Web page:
© Stan Szeto-USA TODAY Sports
Few voices resonate as loudly as Richard Sherman’s. Perhaps part of that truth is due to the fact that Sherman has often has a loud voice, making it abundantly clear throughout his career how he’s felt about naysayers, his opinions on social justice, former coaches, the NFL league office, etc. But more than the volume it’s that Sherman is a veteran voice who’s spoken with a consistent level of authenticity since he’s come into the league.
You’d be hard-pressed to find someone who has a genuine criticism of Sherman, now in the “Uncle Sherm” stage of his career, as his teammates call him. Even when his competitive nature blinds him to reality — see: that non-incident incident where he falsely accused Baker Mayfield of not shaking his hand — he takes ownership for that. After that Mayfield incident, Sherman acknowledged that he sometimes conjures things that may or may not exist for the sake of creating a competitive edge, and called Mayfield to apologize. A guy by the name of Michael Jordan used to do something similar, sans apologies.
Sherman is what you look for in a player; ruthlessly competitive, intelligent and prolifically diligent in his preparations, and outspoken and inspiring with his teammates. He’s a longtime executive vice president of the NFL Players Association for all those reasons. Suffice it to say, his voice carries weight.
On Tuesday, Sherman spoke to the media for the first time since reporting to camp to say that he feels just as safe at camp as he does anywhere else.
“I feel relatively safe,” Sherman said. “I mean, just the same as I do in the rest of society, honestly. At the end of the day, once you get through all the hoops you got to jump through and all the protocols and everything. I mean, you get on the field football is football.”
Thus far, since testing began on July 28 for most veterans, Sherman said the team has been tested 8-to-10 times with a mid-nasal swab each day. The swab gets a spin in one nostril, a spin in the other, and “kind of tickles.” He feels like it’s become part of the daily routine.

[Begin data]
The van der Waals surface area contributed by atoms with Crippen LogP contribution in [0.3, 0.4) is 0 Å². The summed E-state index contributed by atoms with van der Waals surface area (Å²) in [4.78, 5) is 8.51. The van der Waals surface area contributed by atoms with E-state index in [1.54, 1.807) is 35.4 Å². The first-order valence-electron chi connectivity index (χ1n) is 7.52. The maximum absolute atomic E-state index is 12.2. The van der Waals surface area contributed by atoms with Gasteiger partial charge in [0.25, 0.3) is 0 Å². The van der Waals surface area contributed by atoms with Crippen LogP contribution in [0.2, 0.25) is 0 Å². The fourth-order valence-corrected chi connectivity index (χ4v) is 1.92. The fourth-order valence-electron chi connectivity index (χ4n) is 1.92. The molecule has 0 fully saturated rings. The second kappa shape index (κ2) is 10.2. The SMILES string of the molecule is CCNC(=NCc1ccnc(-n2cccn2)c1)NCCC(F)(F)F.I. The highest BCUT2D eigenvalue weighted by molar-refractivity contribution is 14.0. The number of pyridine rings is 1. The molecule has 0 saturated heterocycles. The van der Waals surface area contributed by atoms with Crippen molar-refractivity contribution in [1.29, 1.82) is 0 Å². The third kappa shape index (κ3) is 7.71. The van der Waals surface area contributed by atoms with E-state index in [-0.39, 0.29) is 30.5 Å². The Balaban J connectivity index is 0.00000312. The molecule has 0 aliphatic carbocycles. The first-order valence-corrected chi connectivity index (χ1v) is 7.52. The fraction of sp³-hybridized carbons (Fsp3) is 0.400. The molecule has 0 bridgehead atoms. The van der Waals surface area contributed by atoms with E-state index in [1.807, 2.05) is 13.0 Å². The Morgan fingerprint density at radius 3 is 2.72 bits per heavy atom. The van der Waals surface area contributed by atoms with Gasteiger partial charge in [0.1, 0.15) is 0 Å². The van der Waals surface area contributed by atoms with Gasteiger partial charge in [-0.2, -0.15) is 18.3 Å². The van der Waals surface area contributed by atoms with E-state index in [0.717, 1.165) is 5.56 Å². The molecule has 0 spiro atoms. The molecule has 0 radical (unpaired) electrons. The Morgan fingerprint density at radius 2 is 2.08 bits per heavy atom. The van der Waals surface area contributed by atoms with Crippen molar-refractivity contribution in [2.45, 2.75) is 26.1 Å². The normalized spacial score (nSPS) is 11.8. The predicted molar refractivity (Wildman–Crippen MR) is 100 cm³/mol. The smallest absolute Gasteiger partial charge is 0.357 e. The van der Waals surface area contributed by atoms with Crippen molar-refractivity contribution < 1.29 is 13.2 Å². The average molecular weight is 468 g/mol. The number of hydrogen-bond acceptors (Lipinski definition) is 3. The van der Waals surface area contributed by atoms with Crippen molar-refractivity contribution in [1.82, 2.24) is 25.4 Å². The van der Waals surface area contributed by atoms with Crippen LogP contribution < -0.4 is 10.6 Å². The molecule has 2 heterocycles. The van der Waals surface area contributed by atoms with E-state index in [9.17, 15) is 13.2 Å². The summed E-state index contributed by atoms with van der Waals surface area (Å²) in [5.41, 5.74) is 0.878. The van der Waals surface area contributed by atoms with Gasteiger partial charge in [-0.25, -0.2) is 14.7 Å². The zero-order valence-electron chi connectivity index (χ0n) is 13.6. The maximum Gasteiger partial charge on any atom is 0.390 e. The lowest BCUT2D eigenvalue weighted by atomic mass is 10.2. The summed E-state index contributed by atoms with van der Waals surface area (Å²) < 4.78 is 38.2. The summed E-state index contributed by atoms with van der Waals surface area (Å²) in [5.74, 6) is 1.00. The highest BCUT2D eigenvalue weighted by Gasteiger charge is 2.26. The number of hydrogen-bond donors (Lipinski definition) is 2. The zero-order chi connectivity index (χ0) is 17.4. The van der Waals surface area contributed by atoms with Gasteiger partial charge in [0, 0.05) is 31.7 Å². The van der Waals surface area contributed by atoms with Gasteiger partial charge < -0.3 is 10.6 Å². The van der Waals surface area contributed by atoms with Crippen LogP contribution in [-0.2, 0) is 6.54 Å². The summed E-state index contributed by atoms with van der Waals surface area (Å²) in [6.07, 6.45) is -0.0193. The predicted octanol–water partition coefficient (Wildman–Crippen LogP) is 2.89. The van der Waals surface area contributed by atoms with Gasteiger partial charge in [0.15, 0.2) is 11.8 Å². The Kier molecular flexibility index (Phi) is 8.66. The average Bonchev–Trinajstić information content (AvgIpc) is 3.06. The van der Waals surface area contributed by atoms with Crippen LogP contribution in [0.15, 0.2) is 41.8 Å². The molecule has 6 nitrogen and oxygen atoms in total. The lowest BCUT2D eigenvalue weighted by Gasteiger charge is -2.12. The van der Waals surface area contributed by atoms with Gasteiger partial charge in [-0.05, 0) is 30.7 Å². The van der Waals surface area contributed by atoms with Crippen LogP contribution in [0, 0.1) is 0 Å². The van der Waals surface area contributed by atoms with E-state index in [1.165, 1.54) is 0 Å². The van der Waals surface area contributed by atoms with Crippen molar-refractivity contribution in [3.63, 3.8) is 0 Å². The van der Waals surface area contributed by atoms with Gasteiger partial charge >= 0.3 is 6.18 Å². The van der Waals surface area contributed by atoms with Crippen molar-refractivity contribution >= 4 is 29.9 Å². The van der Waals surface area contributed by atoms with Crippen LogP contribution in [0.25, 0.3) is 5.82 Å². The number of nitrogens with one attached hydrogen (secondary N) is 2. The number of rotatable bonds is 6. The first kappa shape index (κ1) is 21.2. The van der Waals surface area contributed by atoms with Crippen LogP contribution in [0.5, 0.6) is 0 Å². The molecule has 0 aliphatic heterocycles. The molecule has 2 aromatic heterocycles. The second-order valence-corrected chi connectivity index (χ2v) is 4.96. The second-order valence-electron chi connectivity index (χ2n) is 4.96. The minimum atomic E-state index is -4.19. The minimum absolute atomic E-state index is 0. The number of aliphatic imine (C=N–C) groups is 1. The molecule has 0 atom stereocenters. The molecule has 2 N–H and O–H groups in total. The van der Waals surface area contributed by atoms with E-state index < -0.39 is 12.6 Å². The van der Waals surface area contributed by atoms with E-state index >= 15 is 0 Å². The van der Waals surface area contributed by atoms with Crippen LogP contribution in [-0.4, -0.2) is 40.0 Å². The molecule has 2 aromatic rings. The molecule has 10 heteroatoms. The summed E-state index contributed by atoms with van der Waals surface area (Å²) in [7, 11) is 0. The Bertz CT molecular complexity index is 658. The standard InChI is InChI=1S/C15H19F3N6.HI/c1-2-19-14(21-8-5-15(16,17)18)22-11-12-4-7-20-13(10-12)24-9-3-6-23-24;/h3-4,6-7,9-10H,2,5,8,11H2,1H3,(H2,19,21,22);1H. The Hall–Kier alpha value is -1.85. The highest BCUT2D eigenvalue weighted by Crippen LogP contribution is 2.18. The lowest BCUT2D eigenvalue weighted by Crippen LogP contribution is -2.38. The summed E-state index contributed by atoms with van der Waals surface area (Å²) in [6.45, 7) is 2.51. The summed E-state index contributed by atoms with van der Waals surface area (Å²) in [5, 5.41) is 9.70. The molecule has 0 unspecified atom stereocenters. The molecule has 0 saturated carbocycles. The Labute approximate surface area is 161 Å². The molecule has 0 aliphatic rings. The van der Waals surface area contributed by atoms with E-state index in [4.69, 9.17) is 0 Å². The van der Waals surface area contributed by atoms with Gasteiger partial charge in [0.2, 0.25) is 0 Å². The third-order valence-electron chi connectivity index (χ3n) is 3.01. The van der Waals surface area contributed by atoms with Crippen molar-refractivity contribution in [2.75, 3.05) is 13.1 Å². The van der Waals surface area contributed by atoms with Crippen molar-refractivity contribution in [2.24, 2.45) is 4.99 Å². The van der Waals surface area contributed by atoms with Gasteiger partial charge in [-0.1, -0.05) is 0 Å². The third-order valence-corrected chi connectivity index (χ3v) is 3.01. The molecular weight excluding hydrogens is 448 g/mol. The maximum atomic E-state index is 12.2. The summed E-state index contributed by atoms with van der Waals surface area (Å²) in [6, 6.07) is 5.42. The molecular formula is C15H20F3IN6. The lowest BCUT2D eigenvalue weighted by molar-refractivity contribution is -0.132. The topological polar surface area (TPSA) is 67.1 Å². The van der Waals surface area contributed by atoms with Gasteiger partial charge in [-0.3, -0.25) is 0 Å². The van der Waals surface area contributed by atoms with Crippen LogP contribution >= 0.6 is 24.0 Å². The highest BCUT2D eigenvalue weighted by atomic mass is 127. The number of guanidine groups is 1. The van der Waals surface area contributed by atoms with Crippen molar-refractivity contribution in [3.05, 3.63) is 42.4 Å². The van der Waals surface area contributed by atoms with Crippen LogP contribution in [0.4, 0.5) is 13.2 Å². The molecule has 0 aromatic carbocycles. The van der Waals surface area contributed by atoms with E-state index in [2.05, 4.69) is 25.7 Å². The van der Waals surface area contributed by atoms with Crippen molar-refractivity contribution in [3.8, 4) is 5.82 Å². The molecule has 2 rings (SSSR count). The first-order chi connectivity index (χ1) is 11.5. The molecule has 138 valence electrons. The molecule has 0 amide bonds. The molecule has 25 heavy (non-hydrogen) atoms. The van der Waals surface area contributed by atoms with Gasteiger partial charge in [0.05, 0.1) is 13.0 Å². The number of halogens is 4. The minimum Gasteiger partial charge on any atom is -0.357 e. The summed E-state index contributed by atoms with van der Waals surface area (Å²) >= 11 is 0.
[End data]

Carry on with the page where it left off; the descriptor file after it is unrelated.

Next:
As far as that feeling of safety goes, Sherman said he feels the 49ers are in a unique situation. They’ve had zero players decide to opt out, while the New England Patriots lead the NFL with eight player opt-outs thus far. He never considered opting out, and while he spoke to his level of comfortability with the 49ers’ safety protocols, he said his family will remain, at least in the short term, at home in the Seattle area.
“Oh no, [opting out], that was never really a conversation,” Sherman said. “Honestly, more of the conversation was whether [my wife, Ashley Moss] and the kids would come and how the school situation and all that would go. Obviously, I have my home in Seattle, where we stay the majority of the time, but outside of that, I think that was the only concern. Obviously the safety of my kids, my family is at the highest for me. And that’s the dynamic that we needed to figure out, and we figured it out. They’ve stayed back and we’re adjusting in that regard.”
So, for the moment, Sherman is without his family — his wife and two children — in Santa Clara. It’s all business, and he expects his teammates to handle themselves with a similar mindset, in part, due to the borderline nonexistent nightlife in Santa Clara, and because of the bitter taste the Super Bowl loss left with his teammates.
“At the end of the day, these are grown men and these are pros,” Sherman said. I”f they’re, if they’re going to shirk it off, they’ll get quarantined, they’ll get replaced. It’ll be unfortunate. That’s why we have testing every day, so they can catch it quick. But I think on a team like ours, and, you know, we’re uniquely constructed to deal with this.
Because obviously we’re in Santa Clara, there’s not a huge nightlife. You know, it’s not like we’re in Atlanta or Texas or Miami or Las Vegas, or LA, where there’s a lot of distractions, a lot of places you can go, a lot of things you can do to get yourself in trouble. I think our team is incredibly focused because of how close we were to winning the Super Bowl last year and how you know that taste in their mouth is a bit of discipline in itself. That hunger, that angst is discipline in itself. So I think our team is incredibly committed and driven towards that goal and I think that in itself will be be disciplined enough.”
While the 49ers are unlikely to have any fans in Levi’s Stadium this year, that doesn’t necessarily apply to the rest of the league. The NFL has declined to institute a league-wide policy for fan admittance thus far, similar to how the federal government has left COVID-19 precautions up to the states. That could mean fans in stadiums, at least on a limited basis. Sherman said that he expects that to be the case, and while the NFLPA and NFL have made projections for massive losses in revenue, he thinks fans will be in stadiums.
“A lot of our projections, we’ve projected conservatively and if everything goes bad and there’s zero fans in the stands and there’s, you know, no concessions, there’s no revenue from that regard, which is really extremely doubtful,” Sherman said. “There are obviously teams and stadiums and states that are open to having fans in the stands.”